A gene has recently been identified by researchers that is suggested to be at least partially correlated with leadership in humans. Specifically there is a genotype, called rs4950, which is a single nucleotide polymorphism that occurs in the DNA of a fraction of the human population. Research has suggested that this gene accounts at least partially for the ability of people to become leaders. The research was based on a cross-comparison of peoples’ DNA sequences with an assessment of their leadership roles (i.e. – leader vs. follower), with a search for correlations between specific DNA sequences and the occurrence of leadership. The result of the study was the finding of a positive correlation between the probability of being a leader and a gene called rs4950.
While it is quite obvious that leadership skills are attainedprimarily through practice, environment, and conditioning, it has been proposed that this gene functions as a gate, whereby only people who possess the gene will be able to break through a certain “ceiling” that determines whether or not they will ultimately have the ability to become a leader, irrespective of much leadership training they have received. It is highly improbable that this gene actually functions as a strict determinant of whether an individual can pass through a certain ceiling to become a leader. While many news headlines tend to simplify the results of the study, saying that “the rs4950 gene is responsible for leadership”, the reality is much more complex. Nonetheless, the idea of a leadership gene is attractive to many and brings up the possibility that, in the future, people could be preselected for leadership roles based solely on genetic traits, making the selection process far more predictable.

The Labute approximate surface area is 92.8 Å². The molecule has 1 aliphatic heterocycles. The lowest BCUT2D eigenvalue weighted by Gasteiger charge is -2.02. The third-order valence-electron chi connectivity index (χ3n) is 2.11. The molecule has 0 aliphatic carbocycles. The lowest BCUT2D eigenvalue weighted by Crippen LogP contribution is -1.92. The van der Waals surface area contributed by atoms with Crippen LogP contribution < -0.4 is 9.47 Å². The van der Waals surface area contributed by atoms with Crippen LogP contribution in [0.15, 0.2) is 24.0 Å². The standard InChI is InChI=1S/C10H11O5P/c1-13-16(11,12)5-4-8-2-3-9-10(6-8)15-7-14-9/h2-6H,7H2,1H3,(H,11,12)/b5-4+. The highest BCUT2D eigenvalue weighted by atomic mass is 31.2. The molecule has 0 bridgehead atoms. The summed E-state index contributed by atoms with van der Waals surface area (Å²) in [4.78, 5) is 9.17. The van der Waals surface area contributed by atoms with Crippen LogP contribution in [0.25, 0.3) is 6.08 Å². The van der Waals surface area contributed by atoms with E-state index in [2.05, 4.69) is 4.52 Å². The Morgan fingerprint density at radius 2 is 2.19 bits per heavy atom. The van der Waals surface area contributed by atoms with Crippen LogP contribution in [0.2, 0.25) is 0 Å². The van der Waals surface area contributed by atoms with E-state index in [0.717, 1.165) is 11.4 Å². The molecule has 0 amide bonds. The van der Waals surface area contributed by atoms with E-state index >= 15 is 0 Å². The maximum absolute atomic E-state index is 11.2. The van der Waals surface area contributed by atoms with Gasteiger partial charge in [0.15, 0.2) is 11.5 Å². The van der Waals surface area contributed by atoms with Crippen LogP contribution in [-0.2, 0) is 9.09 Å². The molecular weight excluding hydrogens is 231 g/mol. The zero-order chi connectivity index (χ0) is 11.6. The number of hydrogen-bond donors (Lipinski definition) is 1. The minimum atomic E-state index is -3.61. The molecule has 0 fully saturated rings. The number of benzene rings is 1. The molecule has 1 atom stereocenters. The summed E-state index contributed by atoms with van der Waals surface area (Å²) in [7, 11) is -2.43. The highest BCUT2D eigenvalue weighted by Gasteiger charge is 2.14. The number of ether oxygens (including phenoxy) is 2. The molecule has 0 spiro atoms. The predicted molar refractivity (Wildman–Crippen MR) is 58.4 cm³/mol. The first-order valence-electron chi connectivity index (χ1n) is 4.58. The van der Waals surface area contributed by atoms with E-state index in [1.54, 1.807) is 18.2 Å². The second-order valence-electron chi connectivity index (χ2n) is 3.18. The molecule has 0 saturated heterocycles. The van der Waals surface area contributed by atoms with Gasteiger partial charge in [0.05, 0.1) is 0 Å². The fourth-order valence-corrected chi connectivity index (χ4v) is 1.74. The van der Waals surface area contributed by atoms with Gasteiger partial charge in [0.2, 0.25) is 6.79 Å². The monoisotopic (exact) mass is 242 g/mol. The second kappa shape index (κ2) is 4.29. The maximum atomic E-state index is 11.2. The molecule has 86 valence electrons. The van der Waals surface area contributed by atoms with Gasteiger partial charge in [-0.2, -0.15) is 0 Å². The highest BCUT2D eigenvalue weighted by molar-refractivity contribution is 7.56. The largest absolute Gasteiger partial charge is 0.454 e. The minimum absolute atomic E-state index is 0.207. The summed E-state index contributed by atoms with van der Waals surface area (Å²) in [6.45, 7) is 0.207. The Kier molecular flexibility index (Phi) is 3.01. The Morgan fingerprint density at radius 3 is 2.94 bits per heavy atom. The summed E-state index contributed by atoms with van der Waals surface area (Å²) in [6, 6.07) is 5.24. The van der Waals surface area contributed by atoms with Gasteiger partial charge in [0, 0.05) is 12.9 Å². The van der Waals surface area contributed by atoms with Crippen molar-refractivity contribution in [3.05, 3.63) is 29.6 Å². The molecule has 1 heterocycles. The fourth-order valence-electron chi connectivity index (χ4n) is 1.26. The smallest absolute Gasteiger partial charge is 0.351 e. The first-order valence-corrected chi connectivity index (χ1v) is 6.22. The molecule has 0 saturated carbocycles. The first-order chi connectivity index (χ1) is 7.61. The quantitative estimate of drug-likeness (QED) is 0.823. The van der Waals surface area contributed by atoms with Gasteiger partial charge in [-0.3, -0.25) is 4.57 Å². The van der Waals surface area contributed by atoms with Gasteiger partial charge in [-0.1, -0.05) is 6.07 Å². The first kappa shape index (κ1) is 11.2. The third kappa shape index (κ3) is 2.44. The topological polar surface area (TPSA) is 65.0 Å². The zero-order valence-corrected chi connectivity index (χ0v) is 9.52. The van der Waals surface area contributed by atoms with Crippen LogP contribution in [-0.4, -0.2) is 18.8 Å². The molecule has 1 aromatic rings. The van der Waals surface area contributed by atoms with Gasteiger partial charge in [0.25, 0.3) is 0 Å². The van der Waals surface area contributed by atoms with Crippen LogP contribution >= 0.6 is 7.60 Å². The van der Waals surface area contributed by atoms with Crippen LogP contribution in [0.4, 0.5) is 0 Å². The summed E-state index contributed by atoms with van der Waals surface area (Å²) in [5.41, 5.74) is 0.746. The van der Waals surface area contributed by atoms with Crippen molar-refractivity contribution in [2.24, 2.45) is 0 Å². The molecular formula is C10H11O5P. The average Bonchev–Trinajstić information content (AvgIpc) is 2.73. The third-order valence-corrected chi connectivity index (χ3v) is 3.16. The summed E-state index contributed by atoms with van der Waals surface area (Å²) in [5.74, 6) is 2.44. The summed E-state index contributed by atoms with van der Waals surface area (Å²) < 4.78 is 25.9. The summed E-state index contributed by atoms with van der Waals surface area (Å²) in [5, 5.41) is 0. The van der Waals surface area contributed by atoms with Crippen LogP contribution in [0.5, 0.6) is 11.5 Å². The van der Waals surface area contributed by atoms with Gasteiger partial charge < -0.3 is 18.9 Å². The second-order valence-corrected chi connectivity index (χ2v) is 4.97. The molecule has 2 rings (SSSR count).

This concept touches upon a deep ethical issue. If enough people become convinced that a specific gene is responsible for a complex behavioral trait such as leadership, the world could start to see more prospective employers demanding to sequence their applicants’ DNA, in order to see if the applicant has the potential to become a leader (despite other qualifications). While this pursuit itself would likely be a waste of time, the possibility for such a shift in paradigm, where employers could require DNA sequencing of employees, is alarming. There is a slippery slope down the road from employers checking employees for leadership genes to health insurance companies checking insurance applicants for cancer-causing genes, so that they may preemptively deny health insurance to people with genes making them more likely to get cancer (thereby saving the insurance company money). Where do we draw the line? Do we want to live in a world where genetics are the primary determinant of success, or do we want a world filled with compassion where true learned skills are more important than genetics?
As with any genetic study, it is important that researchers and society alike proceed with caution and a careful consideration of the surrounding ethical issues. It is likely inevitable that information such as individual peoples’ DNA sequences will be exploited for greedy purposes in the future. However, if enough people are aware of such potential for exploitation, then there is a better chance for the greater good to steer our society as a whole toward a better future.